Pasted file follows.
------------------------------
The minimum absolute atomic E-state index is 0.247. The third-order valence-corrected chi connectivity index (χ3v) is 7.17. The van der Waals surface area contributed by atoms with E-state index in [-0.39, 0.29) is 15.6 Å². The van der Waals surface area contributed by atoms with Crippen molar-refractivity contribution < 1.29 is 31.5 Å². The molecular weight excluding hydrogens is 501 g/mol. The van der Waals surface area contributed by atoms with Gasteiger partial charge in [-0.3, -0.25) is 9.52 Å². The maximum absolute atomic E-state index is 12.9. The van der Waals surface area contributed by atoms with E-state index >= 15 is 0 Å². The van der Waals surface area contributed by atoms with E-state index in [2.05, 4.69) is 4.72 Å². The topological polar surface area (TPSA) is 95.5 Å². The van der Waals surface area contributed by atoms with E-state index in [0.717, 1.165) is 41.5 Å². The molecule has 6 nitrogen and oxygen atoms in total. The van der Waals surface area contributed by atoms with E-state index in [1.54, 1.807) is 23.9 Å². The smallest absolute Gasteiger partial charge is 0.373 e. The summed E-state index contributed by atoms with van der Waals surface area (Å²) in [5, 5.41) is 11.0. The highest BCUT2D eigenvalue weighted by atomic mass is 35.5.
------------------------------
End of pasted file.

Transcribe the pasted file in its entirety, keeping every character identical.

The minimum absolute atomic E-state index is 0.247. The third-order valence-corrected chi connectivity index (χ3v) is 7.17. The van der Waals surface area contributed by atoms with E-state index in [-0.39, 0.29) is 15.6 Å². The van der Waals surface area contributed by atoms with Crippen molar-refractivity contribution < 1.29 is 31.5 Å². The molecular weight excluding hydrogens is 501 g/mol. The van der Waals surface area contributed by atoms with Gasteiger partial charge in [-0.3, -0.25) is 9.52 Å². The maximum absolute atomic E-state index is 12.9. The van der Waals surface area contributed by atoms with E-state index >= 15 is 0 Å². The van der Waals surface area contributed by atoms with E-state index in [2.05, 4.69) is 4.72 Å². The topological polar surface area (TPSA) is 95.5 Å². The van der Waals surface area contributed by atoms with E-state index in [0.717, 1.165) is 41.5 Å². The molecule has 6 nitrogen and oxygen atoms in total. The van der Waals surface area contributed by atoms with E-state index in [1.54, 1.807) is 23.9 Å². The smallest absolute Gasteiger partial charge is 0.373 e. The summed E-state index contributed by atoms with van der Waals surface area (Å²) in [5, 5.41) is 11.0. The highest BCUT2D eigenvalue weighted by atomic mass is 35.5.